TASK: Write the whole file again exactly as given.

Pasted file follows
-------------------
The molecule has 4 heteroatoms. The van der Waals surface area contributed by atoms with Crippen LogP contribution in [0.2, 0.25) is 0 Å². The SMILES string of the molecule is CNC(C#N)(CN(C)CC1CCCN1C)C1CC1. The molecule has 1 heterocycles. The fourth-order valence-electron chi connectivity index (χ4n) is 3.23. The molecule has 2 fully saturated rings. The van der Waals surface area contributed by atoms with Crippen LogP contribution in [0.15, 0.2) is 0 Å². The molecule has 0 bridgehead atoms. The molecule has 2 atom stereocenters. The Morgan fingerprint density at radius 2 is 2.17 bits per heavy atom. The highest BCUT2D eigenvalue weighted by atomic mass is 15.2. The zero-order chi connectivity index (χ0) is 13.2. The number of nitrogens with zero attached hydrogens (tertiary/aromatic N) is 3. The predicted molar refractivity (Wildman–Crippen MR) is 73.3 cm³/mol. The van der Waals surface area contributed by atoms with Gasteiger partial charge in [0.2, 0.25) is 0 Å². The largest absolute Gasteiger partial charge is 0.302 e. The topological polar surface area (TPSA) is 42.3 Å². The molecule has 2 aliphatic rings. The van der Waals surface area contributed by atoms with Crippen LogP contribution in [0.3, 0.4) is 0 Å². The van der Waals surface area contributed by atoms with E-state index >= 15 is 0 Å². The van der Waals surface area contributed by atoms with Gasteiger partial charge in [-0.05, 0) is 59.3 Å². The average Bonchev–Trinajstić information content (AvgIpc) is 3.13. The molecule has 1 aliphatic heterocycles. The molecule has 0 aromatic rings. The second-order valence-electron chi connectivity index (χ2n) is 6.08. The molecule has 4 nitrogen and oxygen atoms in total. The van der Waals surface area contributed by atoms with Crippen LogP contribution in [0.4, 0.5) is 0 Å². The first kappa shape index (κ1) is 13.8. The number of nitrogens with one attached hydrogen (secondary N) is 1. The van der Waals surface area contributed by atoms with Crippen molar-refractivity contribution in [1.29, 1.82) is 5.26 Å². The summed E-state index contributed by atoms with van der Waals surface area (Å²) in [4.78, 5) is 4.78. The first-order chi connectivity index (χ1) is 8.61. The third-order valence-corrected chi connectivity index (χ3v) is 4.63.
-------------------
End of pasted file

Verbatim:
The molecule has 4 heteroatoms. The van der Waals surface area contributed by atoms with Crippen LogP contribution in [0.2, 0.25) is 0 Å². The SMILES string of the molecule is CNC(C#N)(CN(C)CC1CCCN1C)C1CC1. The molecule has 1 heterocycles. The fourth-order valence-electron chi connectivity index (χ4n) is 3.23. The molecule has 2 fully saturated rings. The van der Waals surface area contributed by atoms with Crippen LogP contribution in [0.15, 0.2) is 0 Å². The molecule has 0 bridgehead atoms. The molecule has 2 atom stereocenters. The Morgan fingerprint density at radius 2 is 2.17 bits per heavy atom. The highest BCUT2D eigenvalue weighted by atomic mass is 15.2. The zero-order chi connectivity index (χ0) is 13.2. The number of nitrogens with zero attached hydrogens (tertiary/aromatic N) is 3. The predicted molar refractivity (Wildman–Crippen MR) is 73.3 cm³/mol. The van der Waals surface area contributed by atoms with Gasteiger partial charge in [0.2, 0.25) is 0 Å². The largest absolute Gasteiger partial charge is 0.302 e. The topological polar surface area (TPSA) is 42.3 Å². The molecule has 2 aliphatic rings. The van der Waals surface area contributed by atoms with Crippen LogP contribution in [0.3, 0.4) is 0 Å². The van der Waals surface area contributed by atoms with E-state index >= 15 is 0 Å². The van der Waals surface area contributed by atoms with Gasteiger partial charge in [-0.05, 0) is 59.3 Å². The average Bonchev–Trinajstić information content (AvgIpc) is 3.13. The molecule has 1 aliphatic heterocycles. The molecule has 0 aromatic rings. The second-order valence-electron chi connectivity index (χ2n) is 6.08. The molecule has 4 nitrogen and oxygen atoms in total. The van der Waals surface area contributed by atoms with Crippen LogP contribution in [0.4, 0.5) is 0 Å². The first kappa shape index (κ1) is 13.8. The number of nitrogens with one attached hydrogen (secondary N) is 1. The van der Waals surface area contributed by atoms with Crippen molar-refractivity contribution in [1.29, 1.82) is 5.26 Å². The summed E-state index contributed by atoms with van der Waals surface area (Å²) in [4.78, 5) is 4.78. The first-order chi connectivity index (χ1) is 8.61. The third-order valence-corrected chi connectivity index (χ3v) is 4.63.